Today BP got hit with four arrests for manslaughter and lying to Congress and $3 to $5 billion in federal fines for the ACCIDENTAL oil spill that resulted in 11 deaths and an estimated $40 billion plus in damages to individuals and local businesses. The U.S. Department of Justice is expected to announce a settlement deal later today. It will not include civil claims under the Clean Water Act and other legislation, pending private civil claims and state claims for economic loss, which means the total cost to BP could be $40 to $60 billion for a spill that was remediated, at least on the surface, in a few months. See here.
This news is in stark contrast to the legal battle against Chevron for massive oil contamination in Ecuador. Chevron has refused to pay a $19 billion judgment awarded last year by an Ecuador court, forcing the Ecuadorians to file lawsuits in other countries to seize company assets as payment.
1) The damages in the Ecuadorian rainforest was intentional, not accidental. Chevron designed, built and operated its drilling system in Ecuador to pollute in order to maximize its profits there.
2) Chemical toxins and pure crude have been leeching into the soil and waterways for five decades, while Chevron has fought the Ecuadorians' lawsuit for damages for 20 years. U.S. courts forced the Ecuadorians to try their case in Ecuador, delaying a judgment by a decade. BP cleaned its contamination in a few months.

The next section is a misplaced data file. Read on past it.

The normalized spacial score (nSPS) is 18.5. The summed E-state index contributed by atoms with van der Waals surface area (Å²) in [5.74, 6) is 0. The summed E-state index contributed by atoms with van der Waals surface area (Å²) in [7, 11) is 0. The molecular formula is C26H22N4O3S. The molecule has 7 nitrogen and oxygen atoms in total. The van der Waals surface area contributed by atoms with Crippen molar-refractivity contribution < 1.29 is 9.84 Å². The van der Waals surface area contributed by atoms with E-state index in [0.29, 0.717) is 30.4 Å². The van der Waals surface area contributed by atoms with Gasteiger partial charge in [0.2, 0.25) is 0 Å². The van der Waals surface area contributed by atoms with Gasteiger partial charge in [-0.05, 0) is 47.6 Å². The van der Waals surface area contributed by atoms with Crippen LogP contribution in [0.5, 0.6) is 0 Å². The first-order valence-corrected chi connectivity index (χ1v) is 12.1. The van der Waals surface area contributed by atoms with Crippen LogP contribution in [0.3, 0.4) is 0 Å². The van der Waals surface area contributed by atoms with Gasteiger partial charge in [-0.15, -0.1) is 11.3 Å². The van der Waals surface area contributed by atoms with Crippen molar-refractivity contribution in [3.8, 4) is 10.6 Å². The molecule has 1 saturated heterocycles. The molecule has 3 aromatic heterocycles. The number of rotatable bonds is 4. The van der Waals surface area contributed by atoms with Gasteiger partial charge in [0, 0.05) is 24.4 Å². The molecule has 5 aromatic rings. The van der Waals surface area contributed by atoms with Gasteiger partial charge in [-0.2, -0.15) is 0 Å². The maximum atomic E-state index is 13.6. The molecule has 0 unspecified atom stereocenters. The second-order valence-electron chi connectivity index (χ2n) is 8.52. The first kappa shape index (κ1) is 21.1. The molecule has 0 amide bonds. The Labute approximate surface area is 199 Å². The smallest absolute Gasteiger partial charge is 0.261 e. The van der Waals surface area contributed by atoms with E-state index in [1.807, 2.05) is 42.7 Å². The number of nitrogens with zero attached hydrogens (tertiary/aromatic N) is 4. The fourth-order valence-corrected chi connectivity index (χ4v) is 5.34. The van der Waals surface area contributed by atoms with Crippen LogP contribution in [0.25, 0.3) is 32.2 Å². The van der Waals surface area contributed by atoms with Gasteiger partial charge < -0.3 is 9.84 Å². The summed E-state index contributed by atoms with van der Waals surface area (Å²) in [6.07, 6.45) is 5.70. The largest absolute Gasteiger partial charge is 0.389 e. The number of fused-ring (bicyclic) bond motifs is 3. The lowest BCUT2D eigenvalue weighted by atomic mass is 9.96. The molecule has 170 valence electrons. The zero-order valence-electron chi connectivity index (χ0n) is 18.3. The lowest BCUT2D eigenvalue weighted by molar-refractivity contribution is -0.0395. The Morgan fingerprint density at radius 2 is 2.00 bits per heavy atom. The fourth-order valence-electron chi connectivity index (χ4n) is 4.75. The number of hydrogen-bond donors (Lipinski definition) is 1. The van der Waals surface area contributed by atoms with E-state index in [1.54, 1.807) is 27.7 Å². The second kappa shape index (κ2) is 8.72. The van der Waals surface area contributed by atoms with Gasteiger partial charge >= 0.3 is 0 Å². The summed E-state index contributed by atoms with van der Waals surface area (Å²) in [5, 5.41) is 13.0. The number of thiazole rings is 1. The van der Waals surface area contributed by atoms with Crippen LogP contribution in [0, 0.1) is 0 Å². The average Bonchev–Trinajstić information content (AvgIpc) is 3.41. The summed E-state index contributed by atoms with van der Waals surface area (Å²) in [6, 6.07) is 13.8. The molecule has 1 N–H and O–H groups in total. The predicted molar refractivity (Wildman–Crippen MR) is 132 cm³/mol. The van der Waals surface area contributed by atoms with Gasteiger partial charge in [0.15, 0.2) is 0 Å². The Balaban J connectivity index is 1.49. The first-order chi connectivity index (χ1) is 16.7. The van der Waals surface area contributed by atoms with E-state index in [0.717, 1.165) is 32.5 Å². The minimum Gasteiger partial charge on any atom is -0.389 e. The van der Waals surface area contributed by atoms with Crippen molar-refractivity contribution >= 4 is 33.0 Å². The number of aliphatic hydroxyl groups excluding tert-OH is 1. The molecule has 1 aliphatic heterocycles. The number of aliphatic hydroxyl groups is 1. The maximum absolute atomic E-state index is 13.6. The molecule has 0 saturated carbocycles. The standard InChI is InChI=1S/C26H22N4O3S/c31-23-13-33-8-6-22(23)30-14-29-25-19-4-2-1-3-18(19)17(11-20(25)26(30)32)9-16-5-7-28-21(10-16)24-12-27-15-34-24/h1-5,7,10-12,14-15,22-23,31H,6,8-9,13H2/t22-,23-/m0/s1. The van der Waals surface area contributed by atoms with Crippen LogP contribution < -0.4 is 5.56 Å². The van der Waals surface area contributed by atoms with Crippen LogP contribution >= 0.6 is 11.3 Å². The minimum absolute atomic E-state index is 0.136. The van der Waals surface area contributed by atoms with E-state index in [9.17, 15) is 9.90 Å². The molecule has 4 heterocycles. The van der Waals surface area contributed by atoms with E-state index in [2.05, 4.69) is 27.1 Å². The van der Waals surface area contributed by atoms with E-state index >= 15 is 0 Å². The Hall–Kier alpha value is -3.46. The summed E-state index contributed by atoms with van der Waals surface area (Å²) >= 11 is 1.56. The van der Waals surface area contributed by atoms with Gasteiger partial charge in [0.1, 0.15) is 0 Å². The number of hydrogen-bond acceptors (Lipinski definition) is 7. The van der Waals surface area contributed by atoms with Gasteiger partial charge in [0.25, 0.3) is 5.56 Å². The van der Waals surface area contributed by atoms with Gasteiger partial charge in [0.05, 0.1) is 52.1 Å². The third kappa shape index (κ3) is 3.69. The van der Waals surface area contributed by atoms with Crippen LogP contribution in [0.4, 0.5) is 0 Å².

3) At least 1,400 people have died from cancer and thousands more have oil-related illnesses resulting from Chevron's contamination. The BP spill resulted in 11 deaths and damage to wildlife and other environmental impacts.
4) Chevron dumped 16 billion gallons of oil and toxic water into the soil and waterways and built 900 huge unlined pits to store pure crude and toxic water. The BP spill occurred off shore and is not believed to be a threat (at least for now) to humans and wildlife.
5) Chevron, U.S. oil analysts and the U.S. media laughed at early damage estimates against Chevron ranging from $16 to $27 billion in Ecuador. BP will likely pay up to $60 billion in damages.
It's hard not to conclude that a U.S. life is just worth more than an Ecuadorian life. BP is being held accountable for its mistake, but Chevron remains a fugitive from justice for its intentional crimes.
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